Imprisoned journalist transferred to house arrest

March 17, 2004, New York—Uzbek authorities have allowed imprisoned journalist Ruslan Sharipov, who has been jailed since May 2003, to complete his sentence under house arrest.

On Friday, March 12, the Uzbek Foreign Ministry announced that Sharipov would be moved from Tavaksay Prison in Tashkent Region to a low-security prison near Kibray District, also in Tashkent Region, according to local and international press reports.

According to a CPJ source in Tashkent, the transfer occurred on Saturday, March 13. However, the following day, Sharipov was allowed to move in with a relative in the area to serve the rest of his sentence under house arrest. The journalist is required to register with local authorities every morning.

Sharipov’s transfer came after an international campaign human rights and press freedom groups for his release. On Thursday, March 11, CPJ representatives met with a diplomat from the Uzbek Embassy in Washington, D.C., to protest the imprisonment of Sharipov and four other Uzbek journalists in retaliation for criticizing Uzbek authorities.

CPJ Europe and Central Asia Program Coordinator Alex Lupis and CPJ Washington, D.C., Representative Frank Smyth met with First Secretary for Political Affairs Ismatulla Faizullaev on and called on the Uzbek government to immediately release Sharipov and repeal the politically motivated convictions of journalists Muhammad Bekjanov, Yusuf Ruzimuradov, Madzid Abduraimov and Gayrat Mehliboyev.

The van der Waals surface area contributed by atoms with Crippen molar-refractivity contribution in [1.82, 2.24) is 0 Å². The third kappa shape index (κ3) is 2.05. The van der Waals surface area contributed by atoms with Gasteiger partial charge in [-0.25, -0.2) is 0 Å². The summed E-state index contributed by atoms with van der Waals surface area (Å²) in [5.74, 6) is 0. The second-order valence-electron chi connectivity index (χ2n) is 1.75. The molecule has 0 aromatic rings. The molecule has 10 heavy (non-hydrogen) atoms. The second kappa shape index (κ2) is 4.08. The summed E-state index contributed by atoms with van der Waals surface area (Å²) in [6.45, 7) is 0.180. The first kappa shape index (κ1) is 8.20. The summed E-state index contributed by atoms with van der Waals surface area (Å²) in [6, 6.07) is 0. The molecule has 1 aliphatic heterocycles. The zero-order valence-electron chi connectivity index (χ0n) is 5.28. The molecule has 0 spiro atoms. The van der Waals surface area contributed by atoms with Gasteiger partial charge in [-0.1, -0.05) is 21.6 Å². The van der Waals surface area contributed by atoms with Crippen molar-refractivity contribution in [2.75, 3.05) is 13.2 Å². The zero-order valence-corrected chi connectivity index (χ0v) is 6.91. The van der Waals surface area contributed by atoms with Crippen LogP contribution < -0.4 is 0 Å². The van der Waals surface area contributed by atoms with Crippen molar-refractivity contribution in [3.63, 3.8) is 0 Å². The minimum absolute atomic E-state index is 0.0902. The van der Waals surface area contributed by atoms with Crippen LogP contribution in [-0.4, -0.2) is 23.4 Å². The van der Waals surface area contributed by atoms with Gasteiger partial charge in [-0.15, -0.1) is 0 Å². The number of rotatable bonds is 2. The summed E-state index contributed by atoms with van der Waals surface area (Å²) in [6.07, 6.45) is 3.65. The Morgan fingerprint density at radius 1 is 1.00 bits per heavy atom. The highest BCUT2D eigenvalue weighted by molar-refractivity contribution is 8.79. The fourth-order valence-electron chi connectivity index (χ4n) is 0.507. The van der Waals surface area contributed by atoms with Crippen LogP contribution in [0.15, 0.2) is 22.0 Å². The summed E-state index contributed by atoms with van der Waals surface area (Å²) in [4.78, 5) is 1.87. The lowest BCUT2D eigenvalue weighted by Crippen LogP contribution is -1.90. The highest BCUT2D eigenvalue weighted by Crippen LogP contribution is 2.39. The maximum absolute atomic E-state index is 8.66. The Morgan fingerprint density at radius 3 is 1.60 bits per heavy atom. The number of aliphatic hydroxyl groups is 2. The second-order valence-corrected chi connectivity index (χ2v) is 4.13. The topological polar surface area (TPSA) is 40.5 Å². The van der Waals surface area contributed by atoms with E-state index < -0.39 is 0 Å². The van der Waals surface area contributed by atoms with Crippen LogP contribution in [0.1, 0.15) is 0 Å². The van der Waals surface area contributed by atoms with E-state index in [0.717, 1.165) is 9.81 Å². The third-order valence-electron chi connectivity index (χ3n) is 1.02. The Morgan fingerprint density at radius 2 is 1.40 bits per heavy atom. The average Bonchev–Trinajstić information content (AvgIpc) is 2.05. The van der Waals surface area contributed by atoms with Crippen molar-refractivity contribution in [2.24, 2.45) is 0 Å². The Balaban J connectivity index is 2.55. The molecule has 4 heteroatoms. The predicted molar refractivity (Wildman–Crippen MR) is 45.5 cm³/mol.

Under Uzbek law, Sharipov was eligible to serve the remainder of his sentence in an alternative facility.

“We are taking your concerns very seriously,” Faizullaev told CPJ in a telephone interview today. “Our government is ready to re-consider all cases on humanitarian grounds for potential pardons.”

The Uzbek authorities’ commitment to reconsider the cases of journalists imprisoned on politically motivated charges appears to reflect growing pressure from the U.S. government, international organizations, and nongovernmental organizations to improve the country’s abysmal human rights record.

See list of journalists imprisoned in Uzbekistan.